Rapid Eye Movement (REM) Sleep Behavior Disorder
What is Rapid Eye Movement (REM) Sleep Behavior Disorder?
Symptoms of this condition include:
- repeated episodes of loud talking, yelling or screaming; and/or kicking, punching, jumping out of bed, etc. while asleep. The person's eyes are typically closed when this is happening.
- these behaviors happen during rapid eye movement (REM) sleep - usually about 90 minutes after the person falls asleep. They are more frequent during the latter part of the night's sleep. They do not usually happen during daytime naps.
- when the person wakes up afterwards, they are completely alert and not confused.
- these issues cause stress in the person's life or trouble at work, in relationships with others, or other daily activities. This can include injury to the person or their bed partner.
- the issues are not caused by a substance (medication or drug of abuse) or another medical or mental health condition.
How common is Rapid Eye Movement (REM) Sleep Behavior Disorder?
This condition happens to less than 0.5% of the general population. It may be slightly more common in those with a psychiatric condition possibly because of the medications that they take.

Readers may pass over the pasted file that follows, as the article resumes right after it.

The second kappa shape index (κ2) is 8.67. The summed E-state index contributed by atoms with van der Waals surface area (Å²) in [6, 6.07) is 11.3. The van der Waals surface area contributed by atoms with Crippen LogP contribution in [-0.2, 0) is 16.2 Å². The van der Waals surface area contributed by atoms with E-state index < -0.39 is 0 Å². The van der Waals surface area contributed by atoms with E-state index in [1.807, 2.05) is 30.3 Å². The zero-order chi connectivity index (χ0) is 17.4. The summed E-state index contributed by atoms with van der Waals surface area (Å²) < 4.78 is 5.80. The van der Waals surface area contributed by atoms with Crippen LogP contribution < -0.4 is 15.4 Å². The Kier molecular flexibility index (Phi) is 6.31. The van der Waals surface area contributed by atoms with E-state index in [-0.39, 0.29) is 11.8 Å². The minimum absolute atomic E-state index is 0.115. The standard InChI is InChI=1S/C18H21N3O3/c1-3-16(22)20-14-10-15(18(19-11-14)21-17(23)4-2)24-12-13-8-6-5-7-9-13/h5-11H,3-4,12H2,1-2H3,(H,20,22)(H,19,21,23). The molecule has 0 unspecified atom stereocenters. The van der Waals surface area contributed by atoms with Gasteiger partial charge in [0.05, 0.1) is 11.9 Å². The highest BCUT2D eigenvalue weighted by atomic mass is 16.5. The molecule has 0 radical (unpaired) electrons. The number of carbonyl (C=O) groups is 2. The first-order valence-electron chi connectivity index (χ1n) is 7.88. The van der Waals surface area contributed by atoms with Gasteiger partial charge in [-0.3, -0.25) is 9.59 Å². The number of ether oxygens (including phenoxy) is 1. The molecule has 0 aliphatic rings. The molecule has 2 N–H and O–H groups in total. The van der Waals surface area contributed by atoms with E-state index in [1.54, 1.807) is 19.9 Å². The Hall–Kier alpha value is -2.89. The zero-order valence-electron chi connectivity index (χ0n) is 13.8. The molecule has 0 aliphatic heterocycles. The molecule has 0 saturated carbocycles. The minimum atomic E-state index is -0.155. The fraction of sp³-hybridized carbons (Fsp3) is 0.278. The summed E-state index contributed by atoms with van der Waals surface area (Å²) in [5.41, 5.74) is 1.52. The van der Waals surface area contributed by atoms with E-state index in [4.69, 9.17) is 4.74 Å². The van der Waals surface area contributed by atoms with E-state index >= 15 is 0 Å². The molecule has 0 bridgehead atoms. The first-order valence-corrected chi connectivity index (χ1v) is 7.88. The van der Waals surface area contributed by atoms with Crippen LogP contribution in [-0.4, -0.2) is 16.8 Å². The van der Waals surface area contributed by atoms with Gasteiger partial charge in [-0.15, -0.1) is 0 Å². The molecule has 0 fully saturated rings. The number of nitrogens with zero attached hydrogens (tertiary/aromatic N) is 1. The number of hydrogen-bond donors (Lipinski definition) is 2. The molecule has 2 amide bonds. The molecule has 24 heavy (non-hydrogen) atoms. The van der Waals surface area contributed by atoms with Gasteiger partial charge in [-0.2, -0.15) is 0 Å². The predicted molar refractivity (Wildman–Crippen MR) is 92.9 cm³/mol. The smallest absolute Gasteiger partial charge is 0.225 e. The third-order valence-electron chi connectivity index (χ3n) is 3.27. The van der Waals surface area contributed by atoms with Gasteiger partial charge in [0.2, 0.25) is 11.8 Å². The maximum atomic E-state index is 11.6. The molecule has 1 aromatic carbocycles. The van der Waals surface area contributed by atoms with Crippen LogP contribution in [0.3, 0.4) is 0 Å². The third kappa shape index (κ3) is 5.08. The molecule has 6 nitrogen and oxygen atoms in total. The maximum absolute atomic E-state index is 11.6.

The condition can start gradually over time or very suddenly. It typically affects men over 50 years of age, but is becoming more common in females and younger people.
What are the risk factors for Rapid Eye Movement (REM) Sleep Behavior Disorder?
Many widely used medications, including antidepressants and beta blockers (used for heart conditions) can result in these symptoms occurring.
What other disorders or conditions often occur with Rapid Eye Movement (REM) Sleep Behavior Disorder?
Approximately 30% of people who have narcolepsy will also have this condition. Many people with this condition will also go on to develop a brain disorder such as Parkinson's or other conditions that affect the signals that the brain sends to the body.
How is Rapid Eye Movement (REM) Sleep Behavior Disorder treated?
Treatments for this condition include taking steps to protect physical safety including removing any dangerous items from the bedroom, moving furniture or padding the area near the bed, and protecting windows or doors.
Melatonin (a dietary supplement) or an anti-anxiety medication may also be used.